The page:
Development and evaluation of a customizable electron-ic medical record for clinical outcomes research and patient engagement

 
 
 
  • Abstract
  • Keywords
  • References
  • PDF
  • Abstract


    Background: Electronic Medical Records (EMRs) provide a database to support clinical information needs. However, it is often difficult to access EMR-generated data to answer specific clinical-based questions. Furthermore, EMR is not designed to complete the circle of care by interacting and communicating directly with patients. The problem is even greater in rural practices, with limited resources, and with providers inexperienced in research, who are doing well to meet the daily requirements of keeping their practice doors open.

    Objective: Design and evaluate a customizable EMR-Reporting Tool (EMR-RT) that can be used as an adjunct to an existing EMR or as a sole-standing EMR-RT for clinical outcome's research and patient engagement.

    Methods: Two rural and two urban family practice clinics participated in the design and beta testing of a customizable EMR-RT for clinical effectiveness research and for patient engagement. The EMR-RT was implemented in each clinic for a 6-month clinical trial.

    Results: The EMR-RT used in each clinic was simplistic enough that community health workers could handle patient data entry, data management, and data extraction independently. Each clinic could incorporate clinic-specific measurement variables into the EMR-RT database with minimal effort. Changes to the EMR-RT database capabilities could be performed off-site through the Internet.

    Conclusions: A customizable EMR-RT was successfully designed and implemented in two rural and two urban family practice clinics. The EMR-RT was robust enough to congregate clinical research data, but flexible enough and simplistic enough that workers who were previously untrained in EMR use could quickly utilize the system.


  • Keywords


    Clinical Research; Electronic Health Record; Electronic Medical Record; Patient Portal.

  • References


      [1] Alkureishi MA, Lee WW, Lyons M, Press VG, Imam S, Nkansah-Amankra A, Werner D, Arora VM. (2016) Impact of electronic medical record use on the patient-doctor relationship and communication: a systematic review. Journal of General Internal Medicine 31(5):548-560. https://doi.org/10.1007/s11606-015-3582-1.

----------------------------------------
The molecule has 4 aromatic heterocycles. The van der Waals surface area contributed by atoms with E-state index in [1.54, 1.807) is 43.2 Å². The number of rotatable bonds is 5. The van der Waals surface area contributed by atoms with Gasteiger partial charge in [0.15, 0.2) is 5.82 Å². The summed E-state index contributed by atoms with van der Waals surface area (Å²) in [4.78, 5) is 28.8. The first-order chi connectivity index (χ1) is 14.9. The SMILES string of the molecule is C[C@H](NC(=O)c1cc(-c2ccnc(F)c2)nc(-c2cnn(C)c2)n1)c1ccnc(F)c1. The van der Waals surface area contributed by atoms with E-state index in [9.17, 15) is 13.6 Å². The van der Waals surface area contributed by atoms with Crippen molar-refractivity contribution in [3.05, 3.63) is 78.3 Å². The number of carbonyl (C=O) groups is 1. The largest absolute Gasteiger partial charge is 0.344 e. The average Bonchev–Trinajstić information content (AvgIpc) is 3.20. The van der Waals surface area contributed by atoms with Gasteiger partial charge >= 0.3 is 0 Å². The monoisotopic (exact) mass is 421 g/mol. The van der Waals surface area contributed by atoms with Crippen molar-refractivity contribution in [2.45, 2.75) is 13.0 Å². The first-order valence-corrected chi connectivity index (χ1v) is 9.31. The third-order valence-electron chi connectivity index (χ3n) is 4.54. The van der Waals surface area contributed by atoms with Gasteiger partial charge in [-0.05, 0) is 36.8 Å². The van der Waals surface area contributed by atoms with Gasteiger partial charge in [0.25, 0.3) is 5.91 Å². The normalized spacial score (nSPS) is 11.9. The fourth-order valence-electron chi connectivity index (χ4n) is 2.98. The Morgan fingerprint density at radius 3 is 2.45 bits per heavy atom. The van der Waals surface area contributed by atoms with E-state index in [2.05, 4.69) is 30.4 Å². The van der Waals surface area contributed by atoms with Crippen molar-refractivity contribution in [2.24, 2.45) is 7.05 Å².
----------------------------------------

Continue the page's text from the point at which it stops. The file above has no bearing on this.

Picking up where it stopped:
[2] Chang F and Gupta N. (2015) Progress in electronic medical record adoption in Canada. Canadian Family Physician 61:1076-1084.

      [3] Zhang X-Y and Zhang P. (2016) Recent perspectives of electronic medical record systems (review). Experimental and Therapeutic Medicine 11:2083-2085. https://doi.org/10.3892/etm.2016.3233.

      [4] Shaha JS, El-Othmani MM, Saleh JK, Bozic, Wright J, Tokish JM, Shaha SH, Saleh KJ. (2015) The growing gap in electronic medical record satisfaction between clinicians and information technology professionals. Journal of Bone and Joint Surgery 97:1979-1984. https://doi.org/10.2106/JBJS.N.01118.

      [5] Ware JE Jr. SF-36 Health Survey. Maruish ME (Ed.). The use of psychological testing for treatment planning and outcomes assessment, (2004) 2nd ed., pp 1227-1246. Mahwah, NJ, US: Lawrence Erlbaum Associates Publishers.

      [6] Pare G, Raymond L, de Guinea AO, Poba-Nzaou P, Trudel MC, Marsan J, and Micheneau T. (2014) Barriers to organizational adoption of EMR systems in family physician practices: a mixed-methods study in Canada. International Journal of Medical Information 83(8):548-558.


 

View

Download

Article ID: 6958
 
DOI: 10.14419/ijm.v5i1.6958




Copyright © 2012-2015 Science Publishing Corporation Inc. All rights reserved.